Written by on 2/12/2014 6:30:00 PM
We sat down with radiation oncologist and MD Anderson Cancer Network® certified physician, Jack Wei, M.D., to discuss questions surrounding the relationship between smoking and lung cancer.
- Is there a link between lung cancer and smoking?Yes, smoking is the primary cause of lung cancer. There can be other factors, but this is the number one cause.
- Are smokers at the highest risk for lung cancer?Yes, current smokers are the highest risk. Former smokers who’ve quit within the past 15 years, are between 55-80 years of age and have a 30 pack-year history of smoking are at a very high risk, too.
- Are people who have quit smoking still at risk for lung cancer? Yes, quitters are still at risk. Their risk is lowered when they stop smoking for an extended period of time, but it’s still recommended they get a lung screening to determine the health of their lungs.
- Are people exposed to second-hand smoke at risk for lung cancer? Yes, frequent exposure to second-hand smoke can put people at risk for cancer development.
- Is lung cancer common? Yes, it’s actually the #1 cancer killer in Indiana. There were 5,500 cases last year in our state and 4,110 deaths.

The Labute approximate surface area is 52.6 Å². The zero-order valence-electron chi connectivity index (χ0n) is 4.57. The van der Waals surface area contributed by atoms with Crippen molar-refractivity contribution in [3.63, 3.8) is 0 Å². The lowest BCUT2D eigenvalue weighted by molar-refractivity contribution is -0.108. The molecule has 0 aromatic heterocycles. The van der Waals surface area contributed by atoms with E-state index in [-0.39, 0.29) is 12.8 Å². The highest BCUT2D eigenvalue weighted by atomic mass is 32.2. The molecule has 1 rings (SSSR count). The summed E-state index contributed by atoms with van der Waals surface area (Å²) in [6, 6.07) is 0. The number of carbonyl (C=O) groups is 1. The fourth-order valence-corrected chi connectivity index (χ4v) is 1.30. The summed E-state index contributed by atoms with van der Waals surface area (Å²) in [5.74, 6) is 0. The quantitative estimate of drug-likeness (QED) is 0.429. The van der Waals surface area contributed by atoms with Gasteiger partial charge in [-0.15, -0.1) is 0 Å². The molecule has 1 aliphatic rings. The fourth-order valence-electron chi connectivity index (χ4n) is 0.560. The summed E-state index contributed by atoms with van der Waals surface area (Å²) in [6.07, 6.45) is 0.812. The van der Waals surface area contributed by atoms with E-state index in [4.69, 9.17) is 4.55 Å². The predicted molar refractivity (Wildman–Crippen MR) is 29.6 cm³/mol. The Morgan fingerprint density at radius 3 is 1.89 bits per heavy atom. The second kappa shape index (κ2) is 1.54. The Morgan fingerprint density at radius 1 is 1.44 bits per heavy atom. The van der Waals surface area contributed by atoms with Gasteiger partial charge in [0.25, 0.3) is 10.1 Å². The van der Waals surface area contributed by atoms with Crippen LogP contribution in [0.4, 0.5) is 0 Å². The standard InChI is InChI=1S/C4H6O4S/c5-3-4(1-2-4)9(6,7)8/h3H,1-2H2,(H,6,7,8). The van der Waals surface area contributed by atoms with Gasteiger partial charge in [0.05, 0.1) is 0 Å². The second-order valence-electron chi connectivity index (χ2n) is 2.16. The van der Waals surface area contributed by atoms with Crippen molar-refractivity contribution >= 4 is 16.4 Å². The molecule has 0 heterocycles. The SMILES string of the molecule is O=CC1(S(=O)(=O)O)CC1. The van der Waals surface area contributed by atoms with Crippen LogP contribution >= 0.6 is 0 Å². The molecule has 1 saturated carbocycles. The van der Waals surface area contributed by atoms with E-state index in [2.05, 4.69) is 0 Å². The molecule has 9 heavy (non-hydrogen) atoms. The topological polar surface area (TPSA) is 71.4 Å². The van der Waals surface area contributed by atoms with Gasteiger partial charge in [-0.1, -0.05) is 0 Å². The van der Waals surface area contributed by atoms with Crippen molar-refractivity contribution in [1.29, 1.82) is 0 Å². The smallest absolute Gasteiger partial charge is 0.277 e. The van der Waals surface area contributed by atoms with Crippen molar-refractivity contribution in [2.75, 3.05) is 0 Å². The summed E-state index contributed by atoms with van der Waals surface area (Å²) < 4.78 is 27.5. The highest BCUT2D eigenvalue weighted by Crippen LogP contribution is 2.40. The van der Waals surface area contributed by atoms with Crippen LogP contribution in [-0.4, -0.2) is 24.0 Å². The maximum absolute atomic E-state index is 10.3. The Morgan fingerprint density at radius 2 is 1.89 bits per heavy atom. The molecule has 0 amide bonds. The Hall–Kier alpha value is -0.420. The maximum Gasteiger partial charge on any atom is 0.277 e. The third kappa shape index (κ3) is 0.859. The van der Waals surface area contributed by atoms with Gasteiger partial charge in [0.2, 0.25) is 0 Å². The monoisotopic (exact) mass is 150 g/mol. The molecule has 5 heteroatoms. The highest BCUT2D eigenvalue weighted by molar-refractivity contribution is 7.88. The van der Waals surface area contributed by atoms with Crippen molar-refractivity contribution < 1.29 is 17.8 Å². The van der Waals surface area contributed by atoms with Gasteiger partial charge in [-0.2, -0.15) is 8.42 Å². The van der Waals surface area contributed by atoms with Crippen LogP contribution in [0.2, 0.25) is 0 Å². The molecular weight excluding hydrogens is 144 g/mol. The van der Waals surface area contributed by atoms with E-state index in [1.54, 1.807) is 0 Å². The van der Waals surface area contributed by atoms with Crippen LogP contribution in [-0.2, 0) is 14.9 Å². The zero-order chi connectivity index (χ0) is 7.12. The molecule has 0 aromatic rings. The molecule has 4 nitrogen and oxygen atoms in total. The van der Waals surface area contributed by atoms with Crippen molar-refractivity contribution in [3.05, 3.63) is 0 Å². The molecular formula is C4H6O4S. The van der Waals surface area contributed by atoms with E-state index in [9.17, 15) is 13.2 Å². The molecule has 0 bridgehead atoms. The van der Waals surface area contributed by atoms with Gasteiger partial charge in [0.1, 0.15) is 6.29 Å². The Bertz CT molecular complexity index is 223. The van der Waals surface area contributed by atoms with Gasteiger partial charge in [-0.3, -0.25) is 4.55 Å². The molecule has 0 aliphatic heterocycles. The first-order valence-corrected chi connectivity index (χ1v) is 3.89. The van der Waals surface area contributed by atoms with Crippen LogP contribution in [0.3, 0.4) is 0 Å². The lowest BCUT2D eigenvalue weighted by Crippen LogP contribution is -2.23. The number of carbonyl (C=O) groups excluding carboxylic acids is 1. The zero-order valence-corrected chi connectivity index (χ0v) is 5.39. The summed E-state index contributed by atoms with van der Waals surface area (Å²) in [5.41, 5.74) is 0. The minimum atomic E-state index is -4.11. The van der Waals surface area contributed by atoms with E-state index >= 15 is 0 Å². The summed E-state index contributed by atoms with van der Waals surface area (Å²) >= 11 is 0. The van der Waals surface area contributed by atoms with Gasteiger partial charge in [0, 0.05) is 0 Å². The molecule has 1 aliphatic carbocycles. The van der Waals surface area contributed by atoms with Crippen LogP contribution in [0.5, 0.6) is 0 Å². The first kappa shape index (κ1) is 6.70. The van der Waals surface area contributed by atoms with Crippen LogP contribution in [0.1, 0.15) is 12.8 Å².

- What are lung cancer symptoms? There can be many, but shortness of breath, frequent cough, coughing blood or pain in chest are most common.
- What are the most common types of lung cancer? There are two common forms. Non-small cell is the most common, affecting 85 percent of cases. Only 15 percent of lung cancer patients are diagnosed with the second called small cell.
- How is lung cancer treated? If the cancer is just in the lung, it is generally treated through surgery or radiation therapy. If it has spread from the lung to other areas of the body, chemotherapy is used.
- How do I know if I am at high risk, or have lung cancer? Getting a lung screening is the best way to identify your cancer risk and find cancerous cells. Community has low-dose CT scans for $99.
- What is a low-dose CT scan? A high-speed CT scanner is used to capture high-resolution images of the lungs with limited ionizing radiation. A radiation oncologist will then review your images for any abnormalities. The examination is simple, safe and painless (no needles) and there are no diet restrictions. The scan itself takes less than one minute. You can schedule your appointment online right now!
Ask Dr. Wei
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